Less stress, more happiness in life!

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How chronic stress affects the body, why the heart in particular suffers, and how to achieve more balance in everyday life.
I don’t have time”, “I’m so stressed,” and “I have so much to do”: stress seems to be a daily companion for most people. Yet not all stress is the same. “The number of stress factors is large and their nature diverse,” explains Dr. Doris Eller-Berndl, preventive physician and medical coach from Vienna.

Stress is perceived as unfavorable, especially if it is chronic, i.e., long-lasting stress. However, stress does not necessarily have to be a bad thing. For example, anticipation, positive excitement, or a ride on a roller coaster can also cause the pulse rate and stress hormones to be released.

Good stress or “eustress” makes you feel good, provides a zest for life, and motivates you. “A certain amount of stress is also important for our brain to get us into a range that allows for optimal attention and cognitive performance,” she says. Again, it’s all in the dose. Too little stress can promote boredom and depression, while too much stress can trigger anxiety and harm health. The right amount of “eustress” positively affects brain performance.

The human body is well prepared for stress: “By releasing stress hormones such as adrenaline, noradrenaline, and cortisol, and by activating the stress nervous system sympathetic nervous system, the body ensures absolute ability to act within seconds and at the same time dampens all functions that are not necessary for survival,” says the preventive medicine specialist, explaining the biological processes during a stressful situation.

How people react in threatening situations varies. The three best-known reaction patterns are Flight, Fight and Freeze. In acute stress situations, one is thus able to flee in the best case. If this is not possible, one can try to fight. “This is what distinguishes people who can keep a cool head in life-threatening situations such as terrorist attacks, airplane disasters, significant fires, or war experiences and remain resilient later on. But if one is unable to act, there is still playing dead.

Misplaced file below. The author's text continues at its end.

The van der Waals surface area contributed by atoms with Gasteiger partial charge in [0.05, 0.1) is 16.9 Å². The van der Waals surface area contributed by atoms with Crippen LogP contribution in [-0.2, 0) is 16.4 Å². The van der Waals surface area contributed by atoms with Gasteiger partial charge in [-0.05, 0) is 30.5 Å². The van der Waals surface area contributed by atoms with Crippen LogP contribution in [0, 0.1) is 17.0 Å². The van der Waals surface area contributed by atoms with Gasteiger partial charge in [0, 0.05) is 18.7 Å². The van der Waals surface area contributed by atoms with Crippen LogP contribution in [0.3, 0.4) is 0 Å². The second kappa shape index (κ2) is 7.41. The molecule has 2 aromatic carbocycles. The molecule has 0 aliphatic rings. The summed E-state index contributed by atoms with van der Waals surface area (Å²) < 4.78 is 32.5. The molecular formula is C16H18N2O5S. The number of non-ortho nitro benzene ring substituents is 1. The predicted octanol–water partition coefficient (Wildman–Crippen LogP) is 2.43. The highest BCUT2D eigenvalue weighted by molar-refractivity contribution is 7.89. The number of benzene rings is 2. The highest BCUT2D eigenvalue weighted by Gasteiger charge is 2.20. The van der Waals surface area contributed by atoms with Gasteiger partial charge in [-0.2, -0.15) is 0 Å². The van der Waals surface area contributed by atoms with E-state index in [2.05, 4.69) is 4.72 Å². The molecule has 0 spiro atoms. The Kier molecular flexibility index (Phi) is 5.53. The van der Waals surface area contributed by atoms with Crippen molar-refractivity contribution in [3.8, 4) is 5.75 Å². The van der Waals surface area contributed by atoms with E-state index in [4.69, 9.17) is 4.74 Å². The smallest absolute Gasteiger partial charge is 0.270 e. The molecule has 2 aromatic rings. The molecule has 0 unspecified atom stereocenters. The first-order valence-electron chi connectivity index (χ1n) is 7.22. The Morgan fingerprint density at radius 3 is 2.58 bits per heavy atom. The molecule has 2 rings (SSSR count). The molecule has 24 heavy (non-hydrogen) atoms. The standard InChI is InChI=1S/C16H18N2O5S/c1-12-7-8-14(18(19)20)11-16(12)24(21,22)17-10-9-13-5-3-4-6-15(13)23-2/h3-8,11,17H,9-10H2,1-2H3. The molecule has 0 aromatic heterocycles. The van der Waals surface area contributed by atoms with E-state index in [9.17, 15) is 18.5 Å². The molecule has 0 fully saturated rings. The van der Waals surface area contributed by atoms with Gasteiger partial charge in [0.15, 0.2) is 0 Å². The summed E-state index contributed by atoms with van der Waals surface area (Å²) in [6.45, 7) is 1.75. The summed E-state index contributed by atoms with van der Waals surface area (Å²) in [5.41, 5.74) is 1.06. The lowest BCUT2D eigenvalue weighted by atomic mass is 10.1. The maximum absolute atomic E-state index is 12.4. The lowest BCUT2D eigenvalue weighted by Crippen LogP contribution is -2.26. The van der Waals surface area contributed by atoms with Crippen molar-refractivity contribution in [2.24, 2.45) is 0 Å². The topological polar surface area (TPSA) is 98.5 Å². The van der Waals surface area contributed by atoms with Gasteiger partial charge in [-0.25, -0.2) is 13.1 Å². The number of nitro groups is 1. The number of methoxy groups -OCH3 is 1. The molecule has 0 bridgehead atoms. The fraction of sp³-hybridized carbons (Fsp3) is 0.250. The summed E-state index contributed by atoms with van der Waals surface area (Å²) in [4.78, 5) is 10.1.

Children, people with anxiety disorders, and depression often belong to this reaction,” says Eller-Berndl. All these descriptions refer to acute, short-term stress, followed by an intensive recovery phase that brings the body back into balance. In this recovery phase, regenerative hormones such as DHEA and melatonin, messenger substances such as neuropeptide Y, and the vagus nerve are essential. The vagus nerve controls and influences numerous critical bodily functions and is responsible for recovery, rest, and relaxation.

Whereas in the Stone Age, the legendary saber-toothed tiger caused Homo sapiens’ stress hormones to skyrocket, 21st-century humans are constantly confronted with alarm stimuli.

Stress is originally a short-term emergency program. The human blueprint, which has remained unchanged for about 50,000 years, is thus designed for short-term, but not permanent, stresses of the kind that dominate today. If one stress follows the next, the regenerative hormones and the vagus nerve can no longer provide compensation, and stress becomes a problem. “Our regenerative mechanisms are also subject to an aging process that takes place even more clearly and rapidly under permanent stress and has consequences for our physical and mental health and our ability to function,” the expert reports.

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